Medical Anthropology

Medical Anthropology

Medical anthropology encompasses the socio-cultural, physical, historical, political-economic and symbolic dimensions of sickness and healing across cultural contexts. Medical anthropologists conduct research and apply their findings to address health concerns at home and throughout the globe. Grounded in qualitative research and analysis, this knowledge is vital to developing, assessing, and improving health care policies, programs, and services. Creighton University's medical anthropology program is informed by Ignatian ideals that distinguish Jesuit education from other institutions of higher learning. Students can declare either a Major or a Minor in Medical Anthropology.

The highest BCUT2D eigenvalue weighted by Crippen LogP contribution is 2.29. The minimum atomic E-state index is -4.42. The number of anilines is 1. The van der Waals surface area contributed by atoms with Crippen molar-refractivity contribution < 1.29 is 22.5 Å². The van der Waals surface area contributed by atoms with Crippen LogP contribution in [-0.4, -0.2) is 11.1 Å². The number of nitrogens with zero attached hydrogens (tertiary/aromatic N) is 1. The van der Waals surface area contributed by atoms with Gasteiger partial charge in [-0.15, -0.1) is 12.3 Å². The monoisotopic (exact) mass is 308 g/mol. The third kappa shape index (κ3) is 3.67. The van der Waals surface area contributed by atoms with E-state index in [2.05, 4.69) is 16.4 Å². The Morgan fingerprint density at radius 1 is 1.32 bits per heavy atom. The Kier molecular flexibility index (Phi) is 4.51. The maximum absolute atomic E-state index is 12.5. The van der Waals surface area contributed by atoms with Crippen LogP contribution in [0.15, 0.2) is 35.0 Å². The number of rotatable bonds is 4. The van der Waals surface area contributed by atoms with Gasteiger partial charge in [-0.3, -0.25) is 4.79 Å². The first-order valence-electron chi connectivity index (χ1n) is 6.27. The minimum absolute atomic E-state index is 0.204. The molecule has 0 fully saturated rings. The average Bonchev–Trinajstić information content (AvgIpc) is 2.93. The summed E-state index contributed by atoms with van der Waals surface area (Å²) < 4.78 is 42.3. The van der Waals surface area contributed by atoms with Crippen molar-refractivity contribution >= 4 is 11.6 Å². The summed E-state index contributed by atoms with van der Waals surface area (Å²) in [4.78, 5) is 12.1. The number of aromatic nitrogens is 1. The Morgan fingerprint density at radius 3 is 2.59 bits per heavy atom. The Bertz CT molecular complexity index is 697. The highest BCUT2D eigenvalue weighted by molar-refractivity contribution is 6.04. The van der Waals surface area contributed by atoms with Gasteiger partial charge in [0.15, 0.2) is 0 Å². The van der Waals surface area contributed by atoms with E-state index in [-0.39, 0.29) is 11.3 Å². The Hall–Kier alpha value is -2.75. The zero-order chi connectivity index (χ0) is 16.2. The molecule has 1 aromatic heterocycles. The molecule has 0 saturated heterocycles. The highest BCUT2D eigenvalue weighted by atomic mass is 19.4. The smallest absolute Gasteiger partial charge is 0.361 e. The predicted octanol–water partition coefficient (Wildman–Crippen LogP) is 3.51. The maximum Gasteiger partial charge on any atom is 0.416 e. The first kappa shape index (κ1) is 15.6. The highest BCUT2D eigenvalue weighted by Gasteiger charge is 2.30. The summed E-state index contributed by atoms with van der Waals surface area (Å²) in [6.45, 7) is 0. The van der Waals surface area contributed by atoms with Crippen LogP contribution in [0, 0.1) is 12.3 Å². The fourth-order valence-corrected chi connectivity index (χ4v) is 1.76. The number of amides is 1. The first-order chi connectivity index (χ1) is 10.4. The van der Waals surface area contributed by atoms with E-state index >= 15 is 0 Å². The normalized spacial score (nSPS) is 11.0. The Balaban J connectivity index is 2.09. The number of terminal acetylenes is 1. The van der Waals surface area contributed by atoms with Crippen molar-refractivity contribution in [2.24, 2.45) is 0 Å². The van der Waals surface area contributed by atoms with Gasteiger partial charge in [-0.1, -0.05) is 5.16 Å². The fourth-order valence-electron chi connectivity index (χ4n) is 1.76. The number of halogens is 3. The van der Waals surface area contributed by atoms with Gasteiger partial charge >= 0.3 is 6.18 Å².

Top 3 Skills Students Will Learn:

  1. Qualitative Research
  2. Analysis
  3. Community Engagement

"A-Ha" moments:

Students realize the impact and value of medical anthropology most during engaged research while collecting original research data as they learn just how important it is to listen to communities when we want to improve their health and provide the health services they need. The "a-ha" moment of "Oh, we have to pay attention to the full context of patients' lives and family/community relations OUTSIDE of the clinic or hospital room!" will carry students throughout their future career paths.

Major Requirements

Minor Requirements (Nursing Students – when you declare a minor, select “Medical Anthropology – Nursing”)

Declare/Drop a Major/Minor